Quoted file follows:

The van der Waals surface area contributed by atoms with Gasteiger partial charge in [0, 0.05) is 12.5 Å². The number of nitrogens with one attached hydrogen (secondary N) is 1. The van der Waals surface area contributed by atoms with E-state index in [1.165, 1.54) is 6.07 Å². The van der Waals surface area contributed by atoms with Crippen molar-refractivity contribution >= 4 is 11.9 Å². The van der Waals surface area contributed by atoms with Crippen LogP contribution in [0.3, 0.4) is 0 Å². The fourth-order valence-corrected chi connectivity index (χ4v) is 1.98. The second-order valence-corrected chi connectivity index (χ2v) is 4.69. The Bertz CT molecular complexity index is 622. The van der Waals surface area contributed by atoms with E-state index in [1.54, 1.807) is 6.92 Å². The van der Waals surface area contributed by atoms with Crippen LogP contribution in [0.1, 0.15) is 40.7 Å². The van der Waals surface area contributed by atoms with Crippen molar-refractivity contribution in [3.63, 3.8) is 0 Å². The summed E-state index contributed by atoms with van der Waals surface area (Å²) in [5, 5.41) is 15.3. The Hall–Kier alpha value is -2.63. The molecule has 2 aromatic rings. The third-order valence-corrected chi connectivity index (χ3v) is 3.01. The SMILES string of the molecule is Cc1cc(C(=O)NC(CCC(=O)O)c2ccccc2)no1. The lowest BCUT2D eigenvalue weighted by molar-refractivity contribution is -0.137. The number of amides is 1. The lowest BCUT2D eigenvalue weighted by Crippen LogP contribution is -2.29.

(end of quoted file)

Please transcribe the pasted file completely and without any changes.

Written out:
The van der Waals surface area contributed by atoms with Gasteiger partial charge in [0, 0.05) is 12.5 Å². The number of nitrogens with one attached hydrogen (secondary N) is 1. The van der Waals surface area contributed by atoms with E-state index in [1.165, 1.54) is 6.07 Å². The van der Waals surface area contributed by atoms with Crippen molar-refractivity contribution >= 4 is 11.9 Å². The van der Waals surface area contributed by atoms with Crippen LogP contribution in [0.3, 0.4) is 0 Å². The fourth-order valence-corrected chi connectivity index (χ4v) is 1.98. The second-order valence-corrected chi connectivity index (χ2v) is 4.69. The Bertz CT molecular complexity index is 622. The van der Waals surface area contributed by atoms with E-state index in [1.54, 1.807) is 6.92 Å². The van der Waals surface area contributed by atoms with Crippen LogP contribution in [0.1, 0.15) is 40.7 Å². The van der Waals surface area contributed by atoms with Crippen molar-refractivity contribution in [3.63, 3.8) is 0 Å². The summed E-state index contributed by atoms with van der Waals surface area (Å²) in [5, 5.41) is 15.3. The Hall–Kier alpha value is -2.63. The molecule has 2 aromatic rings. The third-order valence-corrected chi connectivity index (χ3v) is 3.01. The SMILES string of the molecule is Cc1cc(C(=O)NC(CCC(=O)O)c2ccccc2)no1. The lowest BCUT2D eigenvalue weighted by molar-refractivity contribution is -0.137. The number of amides is 1. The lowest BCUT2D eigenvalue weighted by Crippen LogP contribution is -2.29.